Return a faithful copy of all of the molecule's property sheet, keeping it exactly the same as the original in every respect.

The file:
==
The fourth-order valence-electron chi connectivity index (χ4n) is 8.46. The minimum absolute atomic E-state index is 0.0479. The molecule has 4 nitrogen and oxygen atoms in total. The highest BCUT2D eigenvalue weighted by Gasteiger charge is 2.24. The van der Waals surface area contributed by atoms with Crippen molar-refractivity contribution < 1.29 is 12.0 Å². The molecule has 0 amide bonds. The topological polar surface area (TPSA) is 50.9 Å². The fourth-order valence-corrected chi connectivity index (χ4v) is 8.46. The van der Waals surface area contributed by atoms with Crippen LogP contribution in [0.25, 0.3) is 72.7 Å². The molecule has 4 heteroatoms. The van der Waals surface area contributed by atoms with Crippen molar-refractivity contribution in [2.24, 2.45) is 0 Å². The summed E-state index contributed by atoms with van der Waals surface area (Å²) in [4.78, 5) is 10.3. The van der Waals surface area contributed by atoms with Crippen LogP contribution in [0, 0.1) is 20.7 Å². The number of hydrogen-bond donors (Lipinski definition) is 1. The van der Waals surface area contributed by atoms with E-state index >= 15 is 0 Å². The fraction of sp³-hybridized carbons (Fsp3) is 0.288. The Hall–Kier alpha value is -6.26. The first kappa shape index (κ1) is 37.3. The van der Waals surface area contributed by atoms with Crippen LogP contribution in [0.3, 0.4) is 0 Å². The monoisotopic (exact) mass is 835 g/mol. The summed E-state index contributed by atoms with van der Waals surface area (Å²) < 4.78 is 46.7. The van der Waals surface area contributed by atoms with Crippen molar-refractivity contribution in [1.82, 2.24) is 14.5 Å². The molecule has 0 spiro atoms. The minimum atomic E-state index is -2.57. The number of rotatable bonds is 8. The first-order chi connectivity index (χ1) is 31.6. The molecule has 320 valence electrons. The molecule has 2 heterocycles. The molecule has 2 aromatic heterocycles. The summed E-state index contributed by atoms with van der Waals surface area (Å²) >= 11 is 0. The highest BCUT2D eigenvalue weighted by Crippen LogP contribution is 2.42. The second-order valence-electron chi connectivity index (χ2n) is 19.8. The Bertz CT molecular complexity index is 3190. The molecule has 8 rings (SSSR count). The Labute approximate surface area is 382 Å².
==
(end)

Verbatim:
The fourth-order valence-electron chi connectivity index (χ4n) is 8.46. The minimum absolute atomic E-state index is 0.0479. The molecule has 4 nitrogen and oxygen atoms in total. The highest BCUT2D eigenvalue weighted by Gasteiger charge is 2.24. The van der Waals surface area contributed by atoms with Crippen molar-refractivity contribution < 1.29 is 12.0 Å². The molecule has 0 amide bonds. The topological polar surface area (TPSA) is 50.9 Å². The fourth-order valence-corrected chi connectivity index (χ4v) is 8.46. The van der Waals surface area contributed by atoms with Crippen LogP contribution in [0.25, 0.3) is 72.7 Å². The molecule has 4 heteroatoms. The van der Waals surface area contributed by atoms with Crippen molar-refractivity contribution in [2.24, 2.45) is 0 Å². The summed E-state index contributed by atoms with van der Waals surface area (Å²) in [4.78, 5) is 10.3. The van der Waals surface area contributed by atoms with Crippen LogP contribution in [0, 0.1) is 20.7 Å². The number of hydrogen-bond donors (Lipinski definition) is 1. The van der Waals surface area contributed by atoms with E-state index >= 15 is 0 Å². The fraction of sp³-hybridized carbons (Fsp3) is 0.288. The Hall–Kier alpha value is -6.26. The first kappa shape index (κ1) is 37.3. The van der Waals surface area contributed by atoms with Crippen LogP contribution in [0.3, 0.4) is 0 Å². The monoisotopic (exact) mass is 835 g/mol. The summed E-state index contributed by atoms with van der Waals surface area (Å²) < 4.78 is 46.7. The van der Waals surface area contributed by atoms with Crippen molar-refractivity contribution in [1.82, 2.24) is 14.5 Å². The molecule has 0 spiro atoms. The minimum atomic E-state index is -2.57. The number of rotatable bonds is 8. The first-order chi connectivity index (χ1) is 31.6. The molecule has 320 valence electrons. The molecule has 2 heterocycles. The molecule has 2 aromatic heterocycles. The summed E-state index contributed by atoms with van der Waals surface area (Å²) >= 11 is 0. The highest BCUT2D eigenvalue weighted by Crippen LogP contribution is 2.42. The second-order valence-electron chi connectivity index (χ2n) is 19.8. The Bertz CT molecular complexity index is 3190. The molecule has 8 rings (SSSR count). The Labute approximate surface area is 382 Å².